These male Hazel Catkins are looking for a mate.
I suspect that these catkins have been hanging around at Llys Nini Animal Center woodland area for a little while as the weather in the UK this winter has been confusing to say the least!
Barbed wire has been both a feature and a theme in my work as an artist for many years now. The idea to try including barbs within the weave of my tapestries came from my need to represent something of the tension I felt whilst listening to the peace talks in Northern Ireland back in the late 1990s. Having grown up in Belfast during the 60s and 70s, it seemed to me to be the perfect material to represent conflict as my memory is of there being so much of it around at the time.
The first people to see the first tapestries I wove that incorporated barbed wire, did not think of it as representing conflict except in terms of texture – the soft wool of the weft and the hard sharpness of the barbs. They were living in the local rural community of SE Wales and only thought of barbed wire as a material for use in farming.
Metaphor or not, for me the barbs still represent conflict and although that theme in my work has broadened over the years, it is still a fact that the hard, sharp material of spikes, either man-made or natural, are there to protect one thing against another where there is a conflict of interests.
I have included a photo of one of my earlier tapestries from this thematic period – if you would like to see more examples of my work, please visit Design Fibre ICT at www.acmd.co.uk
More examples of my tapestry weaving can be seen at www.acmd.co.uk
One of the many woodland jobs carried out as part of Llys Nini Animal Centre woodland management is the building of wattle fences. The woodland is managed by Phil Morgan and it is he, along with an extensive team of adult volunteers and visiting school children, who create these wonderful pieces of weaving in the natural environment.
This abandoned section of wattle fencing I came across in one of the fields next to the woods, gave me some great subject matter for my photography. I love its unwinding form and apparent keenness to get back to the earth.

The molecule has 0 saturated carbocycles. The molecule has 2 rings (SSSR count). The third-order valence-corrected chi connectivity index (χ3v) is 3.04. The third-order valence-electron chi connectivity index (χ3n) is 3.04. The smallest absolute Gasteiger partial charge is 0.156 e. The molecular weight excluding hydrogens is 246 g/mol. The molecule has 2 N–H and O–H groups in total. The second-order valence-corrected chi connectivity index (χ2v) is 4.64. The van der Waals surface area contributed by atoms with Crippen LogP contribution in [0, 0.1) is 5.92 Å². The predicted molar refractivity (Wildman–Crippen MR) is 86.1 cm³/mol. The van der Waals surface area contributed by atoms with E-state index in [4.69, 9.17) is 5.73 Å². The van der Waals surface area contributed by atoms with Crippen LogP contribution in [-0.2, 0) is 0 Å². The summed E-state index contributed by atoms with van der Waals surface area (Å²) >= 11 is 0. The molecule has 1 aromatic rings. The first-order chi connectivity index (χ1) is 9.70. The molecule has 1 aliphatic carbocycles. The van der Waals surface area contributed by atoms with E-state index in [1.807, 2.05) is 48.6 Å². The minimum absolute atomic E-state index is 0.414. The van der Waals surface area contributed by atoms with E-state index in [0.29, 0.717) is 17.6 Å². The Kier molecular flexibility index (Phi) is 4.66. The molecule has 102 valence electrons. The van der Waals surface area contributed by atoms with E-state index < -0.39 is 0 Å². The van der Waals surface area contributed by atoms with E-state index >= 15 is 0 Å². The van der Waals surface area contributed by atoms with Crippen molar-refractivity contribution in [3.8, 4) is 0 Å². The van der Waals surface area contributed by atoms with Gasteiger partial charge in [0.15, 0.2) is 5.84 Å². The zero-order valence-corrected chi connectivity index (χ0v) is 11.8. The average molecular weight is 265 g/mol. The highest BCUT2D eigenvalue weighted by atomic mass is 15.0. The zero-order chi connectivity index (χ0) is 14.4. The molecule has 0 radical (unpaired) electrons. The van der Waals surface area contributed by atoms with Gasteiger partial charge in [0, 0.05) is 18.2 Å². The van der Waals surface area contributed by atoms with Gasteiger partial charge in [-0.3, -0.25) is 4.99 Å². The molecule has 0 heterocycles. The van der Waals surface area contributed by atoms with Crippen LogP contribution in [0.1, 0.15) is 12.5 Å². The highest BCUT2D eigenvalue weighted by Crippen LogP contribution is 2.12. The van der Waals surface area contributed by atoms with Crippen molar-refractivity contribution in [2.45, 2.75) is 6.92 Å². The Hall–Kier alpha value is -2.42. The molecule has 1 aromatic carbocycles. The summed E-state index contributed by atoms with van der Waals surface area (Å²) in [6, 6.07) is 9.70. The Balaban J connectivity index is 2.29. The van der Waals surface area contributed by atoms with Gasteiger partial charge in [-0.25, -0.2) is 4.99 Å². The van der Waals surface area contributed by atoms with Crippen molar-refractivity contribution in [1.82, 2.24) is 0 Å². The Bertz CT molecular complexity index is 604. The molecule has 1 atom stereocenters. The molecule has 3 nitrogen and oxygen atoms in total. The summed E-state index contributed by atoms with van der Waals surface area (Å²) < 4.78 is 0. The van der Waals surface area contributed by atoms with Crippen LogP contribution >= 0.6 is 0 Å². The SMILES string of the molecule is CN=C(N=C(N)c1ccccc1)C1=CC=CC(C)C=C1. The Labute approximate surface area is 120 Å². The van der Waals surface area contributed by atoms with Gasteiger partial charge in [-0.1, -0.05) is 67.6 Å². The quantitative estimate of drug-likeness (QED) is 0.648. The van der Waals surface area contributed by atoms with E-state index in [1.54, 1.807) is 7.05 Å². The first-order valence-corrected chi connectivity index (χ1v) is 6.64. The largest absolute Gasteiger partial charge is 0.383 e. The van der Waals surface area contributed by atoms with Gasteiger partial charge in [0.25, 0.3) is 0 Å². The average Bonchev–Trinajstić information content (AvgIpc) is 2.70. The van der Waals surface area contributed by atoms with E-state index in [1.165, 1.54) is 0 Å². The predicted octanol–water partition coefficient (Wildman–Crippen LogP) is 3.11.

I had forgotten that if I am posting sound files, I need to embed them in the post if they are to be seen in an email. The post that went out this morning only had the two sound clips below linked to the StillWalks SoundCloud account. That is fine for many of my followers but for those who receive and read the posts in an email, here are the two sound clips recorded at Llys Nini Animal Centre woodland last week. Like I said, the birds sing regardless of conditions and traffic and care not what recording equipment you may use.
I had my camera with me, my Edirol RO9 recorder and my iPhone but was frustrated that I had not brought my Fostex FR-2LE field recorder and RODE NTG-3 shot gun mic. It would have been an advantage considering the proximity of the M4 motorway. I am pleased to say, however, that the birds sing regardless of conditions and traffic and care not what recording equipment you may use.
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[soundcloud url=”https://api.soundcloud.com/tracks/135985539″ params=”color=ff5500&auto_play=false&hide_related=false&show_artwork=true” width=”100%” height=”166″ iframe=”true” /]
The centre is in Penllergaer, near Swansea and my first discovery of this woodland was through the StillWalks project “Sights and Sounds of the Countryside” – that was about 18 months ago.
Since then the woodland and the footpaths through it, have been developed further and there is more to see and hear there all the time. The first image below is of a team of volunteers planting hundreds of new trees – oak, ash, alder, hawthorn and many others.
The bespoke StillWalks video “Marching Feet, Crackling Leaves”, produced as part of the “Sights and Sounds of the Countryside” project, was made with StillWalks by the children of Pontlliw Primary School and features a (miraculously) dry day in Autumn.
Sounds from my walk there last week will be posted tomorrow.